If permission from property owners along the waterway can be obtained, organize a planting of native trees, bushes, and groundcover. You could combine the event with invasive removals. Allowing a 35′ to 100′ no mow zone on a streams banks can filter pollutants before they reach our waterways and provide other water quality benefits that far exceed those of a mowed lawn. Natives plants also require less watering and fertilizer. Resources include:

If you can't do a planting, consider distributing free trees and educational information to the public somewhere in your adopted segment's watershed. Resources include:

Monitor water quality.
A significant effort to monitor water quality in the Harpeth River Watershed is underway. Additional monitoring in N. Ewingville Creek or in the Harpeth may be of use. Please contact the Compact if interested in supporting this effort. 

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Observe species and/or organize a "Bioblitz" in your watershed.
Work with the Cumberland River Compact and use the mobile app iNaturalist to collect species data in your watershed.  You can also schedule a bioblitz, where your group observes and records species over a set time period of time, gaining insight into the many flora and fauna that rely on water within your adopted watershed. All you need is a phone! When you make iNaturalist observations, these observations can become independently verified as "research-quality data" and can contribute to the larger scientific community. 

2018's City Nature Challenge will be April 27 - May 1. This event is a fun way to obtain species data in your watershed and engage with the larger region within a regional BioBlitz. Contact the Cumberland River Compact for help getting set up on iNaturalist or to participate in the City Nature Challenge. 

Distribute stewardship and educational materials in a public place for your waterway.
Consider passing out free soil sampling kits, pet waste bags, native wildflower seeds, and educational materials somewhere popular or public in the watershed. Soil sampling kits will help address nutrient issues from over-fertilized lawns, pet waste bags will address pathogen problems, and native wildflowers will help address altered streamside vegetation.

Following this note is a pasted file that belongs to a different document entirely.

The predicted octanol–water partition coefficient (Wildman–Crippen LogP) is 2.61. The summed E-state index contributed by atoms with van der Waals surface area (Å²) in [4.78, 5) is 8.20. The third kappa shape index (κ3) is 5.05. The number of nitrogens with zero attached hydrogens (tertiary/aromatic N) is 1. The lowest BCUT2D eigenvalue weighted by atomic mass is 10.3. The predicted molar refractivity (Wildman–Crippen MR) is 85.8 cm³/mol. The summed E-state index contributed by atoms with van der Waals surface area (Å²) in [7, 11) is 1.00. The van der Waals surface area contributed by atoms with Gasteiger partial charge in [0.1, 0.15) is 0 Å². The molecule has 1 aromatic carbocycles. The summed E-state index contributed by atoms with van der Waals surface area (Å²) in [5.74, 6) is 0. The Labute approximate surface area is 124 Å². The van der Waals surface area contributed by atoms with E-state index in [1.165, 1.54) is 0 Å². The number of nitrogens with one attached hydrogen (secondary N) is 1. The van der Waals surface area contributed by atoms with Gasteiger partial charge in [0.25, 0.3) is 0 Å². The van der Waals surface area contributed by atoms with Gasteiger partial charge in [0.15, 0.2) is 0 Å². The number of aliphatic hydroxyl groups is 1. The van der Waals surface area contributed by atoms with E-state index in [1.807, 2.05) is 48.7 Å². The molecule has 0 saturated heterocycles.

• Soil Test Mailers (Courtesy of UT Soil, Plant and Pest Center), Pet Waste Bags, Native Wildflowers - Cumberland River Compact (Contact jed.grubbs@cumberlandrivercompact.org / 615-837-1151)

Support public funding of water treatment plants and sewer infrastructure, as well as stormwater fees. Report sewer leakages and other water quality concerns. 
Water related infrastructure is expensive and obtaining funding for necessary sewer and water treatment improvements is often a challenge for communities. However, public dollars are critical to our water quality and public health. Support your community's efforts to properly maintain it's water related infrastructure. Resources include: 

Organize with others in your community. Make your voices heard and your votes count.
Participate in community planning efforts and advocate for relevant measures that improve or protect water quality. Write to your elected official or to the media and let them know this is a concern or invite them to speak about the impairment with your home-owners association. When elections come up, vote for candidates who will address the problem and hold them accountable to their promises. Support local watershed / environmental associations. Resources include: 

Spread the word!
Do your neighbors, family, or roommates know about your creek? Now that you know how to be an effective steward, enlist the help of others in North Ewingville Creek's watershed. Share this website or iCreek with your neighbors and encourage them to join the effort to support North Ewingville Creek.


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This adoption is administered by the Cumberland River Compact.